NYU Spatial Data Repository

Coastal Barrier Resource System, Northeast United States, 1982-2008

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The Coastal Barrier Resources Act (CBRA) of 1982 established the John H. Chafee Coastal Barrier Resources System (CBRS), comprised of undeveloped coastal barriers along the Atlantic, Gulf, and Great Lakes coasts. The law encourages the conservation of hurricane prone, biologically rich coastal barriers by restricting Federal expenditures that encourage development, such as Federal flood insurance through the National Flood Insurance Program. CBRA is a free-market approach to conservation. These areas can be developed, but Federal taxpayers do not underwrite the investments. CBRA saves taxpayer dollars and encourages conservation at the same time. CBRA has saved over $1 billion and will save millions more in the future. Approximately 3.1 million acres of land and associated aquatic habitat are part of the CBRS. The Fish and Wildlife Service maintains the repository for CBRA maps enacted by Congress that depict the CBRS. The Service also advises Federal agencies, landowners, and Congress regarding whether properties are in or out of the CBRS, and what kind of Federal expenditures are allowed in the CBRS.To support coastal planning and other activities pursuant to the Coastal Zone Management Act, Energy Policy Act, Magnuson-Stevens Fishery Conservation and Management Act, National Environmental Policy Act, Rivers and Harbors Act and the Submerged Lands Act.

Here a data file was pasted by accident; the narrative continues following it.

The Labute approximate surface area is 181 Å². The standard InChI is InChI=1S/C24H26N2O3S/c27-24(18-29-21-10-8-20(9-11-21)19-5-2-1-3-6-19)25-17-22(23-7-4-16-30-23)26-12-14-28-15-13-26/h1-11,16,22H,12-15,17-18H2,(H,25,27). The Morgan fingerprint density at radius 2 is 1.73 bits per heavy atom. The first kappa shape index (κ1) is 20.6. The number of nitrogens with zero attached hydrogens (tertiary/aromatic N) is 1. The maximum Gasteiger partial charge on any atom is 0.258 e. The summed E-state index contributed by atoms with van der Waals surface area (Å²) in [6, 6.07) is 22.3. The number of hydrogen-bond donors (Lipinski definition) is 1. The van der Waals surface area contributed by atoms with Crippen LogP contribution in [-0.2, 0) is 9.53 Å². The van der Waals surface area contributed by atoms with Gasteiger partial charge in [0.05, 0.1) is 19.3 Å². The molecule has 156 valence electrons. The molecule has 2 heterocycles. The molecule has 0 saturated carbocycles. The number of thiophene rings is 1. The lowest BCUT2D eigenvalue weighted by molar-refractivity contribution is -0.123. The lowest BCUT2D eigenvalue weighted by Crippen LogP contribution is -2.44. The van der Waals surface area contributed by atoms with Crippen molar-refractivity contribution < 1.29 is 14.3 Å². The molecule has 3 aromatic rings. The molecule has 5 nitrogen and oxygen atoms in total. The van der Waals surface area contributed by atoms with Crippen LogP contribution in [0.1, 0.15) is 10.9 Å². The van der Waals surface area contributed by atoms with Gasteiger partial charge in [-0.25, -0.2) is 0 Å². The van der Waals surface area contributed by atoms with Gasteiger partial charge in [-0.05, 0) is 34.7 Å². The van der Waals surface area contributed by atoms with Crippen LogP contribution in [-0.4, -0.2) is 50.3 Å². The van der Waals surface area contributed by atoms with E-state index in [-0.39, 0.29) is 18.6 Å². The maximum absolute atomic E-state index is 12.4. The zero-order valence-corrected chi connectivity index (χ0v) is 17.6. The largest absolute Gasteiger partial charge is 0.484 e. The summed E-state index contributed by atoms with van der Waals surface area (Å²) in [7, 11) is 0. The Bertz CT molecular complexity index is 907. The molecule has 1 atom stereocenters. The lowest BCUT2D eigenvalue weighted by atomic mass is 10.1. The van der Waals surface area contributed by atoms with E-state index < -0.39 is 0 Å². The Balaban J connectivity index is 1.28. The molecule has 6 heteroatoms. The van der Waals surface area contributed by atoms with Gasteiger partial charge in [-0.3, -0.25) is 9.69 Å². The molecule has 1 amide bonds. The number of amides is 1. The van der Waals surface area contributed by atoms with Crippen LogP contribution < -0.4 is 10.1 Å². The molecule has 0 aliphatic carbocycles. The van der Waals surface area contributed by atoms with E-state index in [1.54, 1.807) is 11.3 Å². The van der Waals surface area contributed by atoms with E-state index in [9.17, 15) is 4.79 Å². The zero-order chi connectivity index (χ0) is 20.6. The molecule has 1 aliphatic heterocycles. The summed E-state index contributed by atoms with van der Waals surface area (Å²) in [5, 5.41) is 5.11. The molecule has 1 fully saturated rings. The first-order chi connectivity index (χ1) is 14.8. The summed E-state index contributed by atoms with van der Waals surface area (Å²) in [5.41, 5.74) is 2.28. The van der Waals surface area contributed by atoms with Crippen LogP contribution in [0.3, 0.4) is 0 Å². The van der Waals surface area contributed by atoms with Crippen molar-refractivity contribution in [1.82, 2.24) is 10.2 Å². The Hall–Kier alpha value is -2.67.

United States. National Ocean Service
Buzzards Bay (Mass. : Bay), Cape Cod Bay (Mass.), Casco Bay (Me.), Connecticut, Maine, Maine, Gulf of, Massachusetts Bay (Mass.), Massachusetts, Nantucket Sound (Mass.), New Hampshire, New York (State), Penobscot Bay (Me.), Rhode Island Sound (Mass. and R.I.), Rhode Island, Long Island Sound (N.Y. and Conn.), and Vineyard Sound (Mass.)
Protected areas, Coastal zone management, Environment, and Oceans
Held by:
Preservation record:
Variable Value
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